When Alton Technology (a contractor) went bankrupt during installation of UAL’s first generation Asset Management System (which includes keycard entry to the MOC), SFOMP Ron Brooks (another maintenance specialist) and SFOMP Jim Trainor (the Plant Maintenance Manager) requested that I evaluate the issues and assist in saving the project. This was a $1,600,000 project and had zero reliability and zero component interchangability (as left by the contractor).

    I re-manufactured three PDP11/03-based DEC Computers and made many other system improvements of an electrical/electronic nature. Within a year our efforts literally saved the project.
  3. 1995-1996, High Speed Grinder Enhancements (Electrical, Mechanical, and Software)
    When the machine shop was contemplating buying a new high speed grinder, I was asked for my opinion. I decided that improvements to the Dorries were possible, would be less expensive, and could deliver needed functionality sooner.

    I suggested and directed certain mechanical improvements and created software that took advantage of those mechanical improvements. This resulted in the Dorries Grinder performing much better (+/- 0.0005”) than its original specifications. The improved accuracy was sufficient to meet the P&W spec for the PW40xx rotors (+/- 0.001”).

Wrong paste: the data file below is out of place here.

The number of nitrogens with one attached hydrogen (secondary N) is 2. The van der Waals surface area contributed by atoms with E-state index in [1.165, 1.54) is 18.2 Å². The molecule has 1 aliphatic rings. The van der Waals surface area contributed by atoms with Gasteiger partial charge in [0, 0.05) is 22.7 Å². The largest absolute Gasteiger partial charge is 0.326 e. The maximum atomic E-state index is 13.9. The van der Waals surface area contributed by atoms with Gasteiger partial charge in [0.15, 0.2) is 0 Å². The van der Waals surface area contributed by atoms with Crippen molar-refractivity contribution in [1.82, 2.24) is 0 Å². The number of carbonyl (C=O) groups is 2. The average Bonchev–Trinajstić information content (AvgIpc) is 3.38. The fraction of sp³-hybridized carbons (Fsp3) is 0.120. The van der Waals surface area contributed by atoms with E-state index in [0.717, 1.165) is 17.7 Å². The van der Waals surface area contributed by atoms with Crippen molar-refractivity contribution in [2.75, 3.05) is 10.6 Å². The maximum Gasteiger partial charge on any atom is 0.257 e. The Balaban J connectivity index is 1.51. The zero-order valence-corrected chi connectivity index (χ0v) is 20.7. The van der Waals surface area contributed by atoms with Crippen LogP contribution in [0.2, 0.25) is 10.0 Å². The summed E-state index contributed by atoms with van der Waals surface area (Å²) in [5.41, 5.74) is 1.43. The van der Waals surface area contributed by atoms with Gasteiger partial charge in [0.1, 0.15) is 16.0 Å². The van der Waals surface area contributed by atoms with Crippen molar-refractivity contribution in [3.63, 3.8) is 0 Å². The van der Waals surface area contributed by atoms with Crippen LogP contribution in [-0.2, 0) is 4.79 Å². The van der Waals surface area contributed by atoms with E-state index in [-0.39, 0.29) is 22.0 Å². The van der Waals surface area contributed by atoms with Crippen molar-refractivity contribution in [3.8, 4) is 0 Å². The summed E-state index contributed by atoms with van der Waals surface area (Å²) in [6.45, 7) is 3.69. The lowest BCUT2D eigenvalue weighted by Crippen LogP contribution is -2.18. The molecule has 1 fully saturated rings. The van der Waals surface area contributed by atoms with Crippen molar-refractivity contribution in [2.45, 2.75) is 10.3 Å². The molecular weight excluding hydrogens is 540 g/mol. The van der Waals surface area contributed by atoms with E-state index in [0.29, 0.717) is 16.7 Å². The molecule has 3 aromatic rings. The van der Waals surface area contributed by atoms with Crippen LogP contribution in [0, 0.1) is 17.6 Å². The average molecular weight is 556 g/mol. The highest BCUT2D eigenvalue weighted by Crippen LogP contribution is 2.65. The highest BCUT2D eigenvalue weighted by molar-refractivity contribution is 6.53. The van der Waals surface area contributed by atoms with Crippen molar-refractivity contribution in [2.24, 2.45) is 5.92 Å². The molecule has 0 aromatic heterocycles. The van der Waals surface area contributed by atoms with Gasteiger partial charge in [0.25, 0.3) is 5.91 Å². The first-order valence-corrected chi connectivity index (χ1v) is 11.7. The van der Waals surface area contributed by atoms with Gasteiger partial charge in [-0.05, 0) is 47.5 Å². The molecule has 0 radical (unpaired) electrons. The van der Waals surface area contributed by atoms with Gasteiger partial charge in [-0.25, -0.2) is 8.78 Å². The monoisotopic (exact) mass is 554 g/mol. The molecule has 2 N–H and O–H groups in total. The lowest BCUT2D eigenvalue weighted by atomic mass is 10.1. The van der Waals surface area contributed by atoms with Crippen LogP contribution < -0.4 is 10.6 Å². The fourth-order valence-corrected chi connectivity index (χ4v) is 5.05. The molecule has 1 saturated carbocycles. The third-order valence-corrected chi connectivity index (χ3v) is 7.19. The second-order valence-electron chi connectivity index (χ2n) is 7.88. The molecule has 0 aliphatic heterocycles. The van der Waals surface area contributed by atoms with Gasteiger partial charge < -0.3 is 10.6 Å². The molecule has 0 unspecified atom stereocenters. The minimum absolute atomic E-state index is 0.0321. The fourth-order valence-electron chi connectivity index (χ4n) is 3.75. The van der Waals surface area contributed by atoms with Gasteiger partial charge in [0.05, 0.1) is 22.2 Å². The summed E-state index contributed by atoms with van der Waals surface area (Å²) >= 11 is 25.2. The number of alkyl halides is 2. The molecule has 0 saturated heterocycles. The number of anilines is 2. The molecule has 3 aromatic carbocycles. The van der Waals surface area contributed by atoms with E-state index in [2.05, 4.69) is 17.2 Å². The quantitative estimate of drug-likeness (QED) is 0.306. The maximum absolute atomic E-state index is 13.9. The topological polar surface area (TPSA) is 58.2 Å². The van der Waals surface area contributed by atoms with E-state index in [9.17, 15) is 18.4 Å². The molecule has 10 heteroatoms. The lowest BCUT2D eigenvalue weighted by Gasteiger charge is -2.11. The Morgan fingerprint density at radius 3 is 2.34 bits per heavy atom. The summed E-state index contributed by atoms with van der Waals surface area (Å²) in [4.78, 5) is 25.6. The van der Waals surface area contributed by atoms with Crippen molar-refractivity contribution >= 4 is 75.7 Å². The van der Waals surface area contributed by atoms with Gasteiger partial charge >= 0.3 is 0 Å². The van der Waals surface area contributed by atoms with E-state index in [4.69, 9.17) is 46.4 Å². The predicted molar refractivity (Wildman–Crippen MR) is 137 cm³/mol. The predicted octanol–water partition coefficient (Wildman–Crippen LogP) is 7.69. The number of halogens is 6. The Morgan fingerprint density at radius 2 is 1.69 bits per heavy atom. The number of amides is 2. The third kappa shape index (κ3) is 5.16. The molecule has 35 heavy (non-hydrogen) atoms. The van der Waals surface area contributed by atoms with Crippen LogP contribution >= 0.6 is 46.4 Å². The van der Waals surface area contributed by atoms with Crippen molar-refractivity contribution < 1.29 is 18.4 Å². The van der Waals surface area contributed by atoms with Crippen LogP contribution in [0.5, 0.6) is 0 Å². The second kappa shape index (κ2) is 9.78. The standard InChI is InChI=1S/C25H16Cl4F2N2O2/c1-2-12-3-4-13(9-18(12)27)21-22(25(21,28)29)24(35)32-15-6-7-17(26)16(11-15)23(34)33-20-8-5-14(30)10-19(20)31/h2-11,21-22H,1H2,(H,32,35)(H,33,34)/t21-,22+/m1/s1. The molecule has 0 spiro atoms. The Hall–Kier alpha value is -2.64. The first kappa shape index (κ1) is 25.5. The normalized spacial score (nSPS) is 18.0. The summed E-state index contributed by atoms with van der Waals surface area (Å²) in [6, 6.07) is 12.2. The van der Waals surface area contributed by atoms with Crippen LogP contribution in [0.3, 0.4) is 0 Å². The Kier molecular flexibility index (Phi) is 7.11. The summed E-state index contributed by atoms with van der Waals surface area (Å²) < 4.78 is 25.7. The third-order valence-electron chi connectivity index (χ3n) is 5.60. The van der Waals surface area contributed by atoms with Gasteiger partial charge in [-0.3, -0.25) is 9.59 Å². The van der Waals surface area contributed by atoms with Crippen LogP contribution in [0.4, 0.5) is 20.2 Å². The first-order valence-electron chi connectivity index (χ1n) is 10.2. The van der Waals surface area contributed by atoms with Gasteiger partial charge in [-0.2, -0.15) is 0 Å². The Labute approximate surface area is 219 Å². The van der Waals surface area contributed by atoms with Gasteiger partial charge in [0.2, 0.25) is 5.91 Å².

As a consequence, no OSV grinds of PW40xx rotors since 1995 have been required. This accounts for more than 300 PW40xx rotors ground in-house as well as quality improvements for all other rotor types. At an estimated OSV charge (including shipping) of $20,000/rotor, these changes have yielded savings (not counting cycle times), since 1995, exceeding $8M (this includes a one time first year savings of about $2M, estimate by SFOEP). Cycle times have been reduced from a minimum of 3 weeks to 1 day.